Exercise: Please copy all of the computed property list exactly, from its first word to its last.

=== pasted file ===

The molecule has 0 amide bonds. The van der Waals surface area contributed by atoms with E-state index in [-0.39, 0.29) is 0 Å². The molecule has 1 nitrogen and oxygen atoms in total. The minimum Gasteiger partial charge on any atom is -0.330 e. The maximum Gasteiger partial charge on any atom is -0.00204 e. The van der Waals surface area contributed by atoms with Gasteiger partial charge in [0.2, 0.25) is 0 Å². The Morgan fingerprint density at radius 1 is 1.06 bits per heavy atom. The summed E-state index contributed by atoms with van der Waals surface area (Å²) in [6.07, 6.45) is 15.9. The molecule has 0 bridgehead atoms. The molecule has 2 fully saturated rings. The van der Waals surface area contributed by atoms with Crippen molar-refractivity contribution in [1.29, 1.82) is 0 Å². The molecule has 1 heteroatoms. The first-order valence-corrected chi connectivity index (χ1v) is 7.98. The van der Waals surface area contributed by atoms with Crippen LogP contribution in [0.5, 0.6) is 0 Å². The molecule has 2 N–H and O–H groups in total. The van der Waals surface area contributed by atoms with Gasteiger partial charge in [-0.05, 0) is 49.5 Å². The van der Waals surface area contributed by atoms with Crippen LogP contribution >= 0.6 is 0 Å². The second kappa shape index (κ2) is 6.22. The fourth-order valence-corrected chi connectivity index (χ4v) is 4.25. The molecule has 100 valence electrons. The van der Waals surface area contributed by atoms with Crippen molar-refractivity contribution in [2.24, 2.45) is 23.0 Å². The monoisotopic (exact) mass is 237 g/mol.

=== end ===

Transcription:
The molecule has 0 amide bonds. The van der Waals surface area contributed by atoms with E-state index in [-0.39, 0.29) is 0 Å². The molecule has 1 nitrogen and oxygen atoms in total. The minimum Gasteiger partial charge on any atom is -0.330 e. The maximum Gasteiger partial charge on any atom is -0.00204 e. The van der Waals surface area contributed by atoms with Gasteiger partial charge in [0.2, 0.25) is 0 Å². The Morgan fingerprint density at radius 1 is 1.06 bits per heavy atom. The summed E-state index contributed by atoms with van der Waals surface area (Å²) in [6.07, 6.45) is 15.9. The molecule has 0 bridgehead atoms. The molecule has 2 fully saturated rings. The van der Waals surface area contributed by atoms with Crippen molar-refractivity contribution in [1.29, 1.82) is 0 Å². The molecule has 1 heteroatoms. The first-order valence-corrected chi connectivity index (χ1v) is 7.98. The van der Waals surface area contributed by atoms with Crippen LogP contribution in [0.5, 0.6) is 0 Å². The molecule has 2 N–H and O–H groups in total. The van der Waals surface area contributed by atoms with Gasteiger partial charge in [-0.05, 0) is 49.5 Å². The van der Waals surface area contributed by atoms with Crippen LogP contribution >= 0.6 is 0 Å². The second kappa shape index (κ2) is 6.22. The fourth-order valence-corrected chi connectivity index (χ4v) is 4.25. The molecule has 100 valence electrons. The van der Waals surface area contributed by atoms with Crippen molar-refractivity contribution in [2.24, 2.45) is 23.0 Å². The monoisotopic (exact) mass is 237 g/mol.